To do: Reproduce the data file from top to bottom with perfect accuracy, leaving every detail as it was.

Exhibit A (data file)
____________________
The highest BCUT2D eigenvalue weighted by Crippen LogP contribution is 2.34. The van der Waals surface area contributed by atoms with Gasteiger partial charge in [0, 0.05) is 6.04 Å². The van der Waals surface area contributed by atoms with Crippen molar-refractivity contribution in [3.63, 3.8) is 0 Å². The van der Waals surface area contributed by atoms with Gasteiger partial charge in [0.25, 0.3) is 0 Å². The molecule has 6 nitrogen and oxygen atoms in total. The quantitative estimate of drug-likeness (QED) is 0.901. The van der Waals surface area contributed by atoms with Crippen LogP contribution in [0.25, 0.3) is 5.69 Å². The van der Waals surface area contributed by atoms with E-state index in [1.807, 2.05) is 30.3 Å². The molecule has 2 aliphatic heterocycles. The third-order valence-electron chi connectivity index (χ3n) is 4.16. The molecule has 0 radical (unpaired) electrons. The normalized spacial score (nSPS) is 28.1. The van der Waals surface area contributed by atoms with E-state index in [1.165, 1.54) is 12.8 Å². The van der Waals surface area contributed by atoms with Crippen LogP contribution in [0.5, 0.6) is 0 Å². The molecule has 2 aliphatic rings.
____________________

The highest BCUT2D eigenvalue weighted by Crippen LogP contribution is 2.34. The van der Waals surface area contributed by atoms with Gasteiger partial charge in [0, 0.05) is 6.04 Å². The van der Waals surface area contributed by atoms with Crippen molar-refractivity contribution in [3.63, 3.8) is 0 Å². The van der Waals surface area contributed by atoms with Gasteiger partial charge in [0.25, 0.3) is 0 Å². The molecule has 6 nitrogen and oxygen atoms in total. The quantitative estimate of drug-likeness (QED) is 0.901. The van der Waals surface area contributed by atoms with Crippen LogP contribution in [0.25, 0.3) is 5.69 Å². The van der Waals surface area contributed by atoms with E-state index in [1.807, 2.05) is 30.3 Å². The molecule has 2 aliphatic heterocycles. The third-order valence-electron chi connectivity index (χ3n) is 4.16. The molecule has 0 radical (unpaired) electrons. The normalized spacial score (nSPS) is 28.1. The van der Waals surface area contributed by atoms with E-state index in [1.165, 1.54) is 12.8 Å². The van der Waals surface area contributed by atoms with Crippen LogP contribution in [0.5, 0.6) is 0 Å². The molecule has 2 aliphatic rings.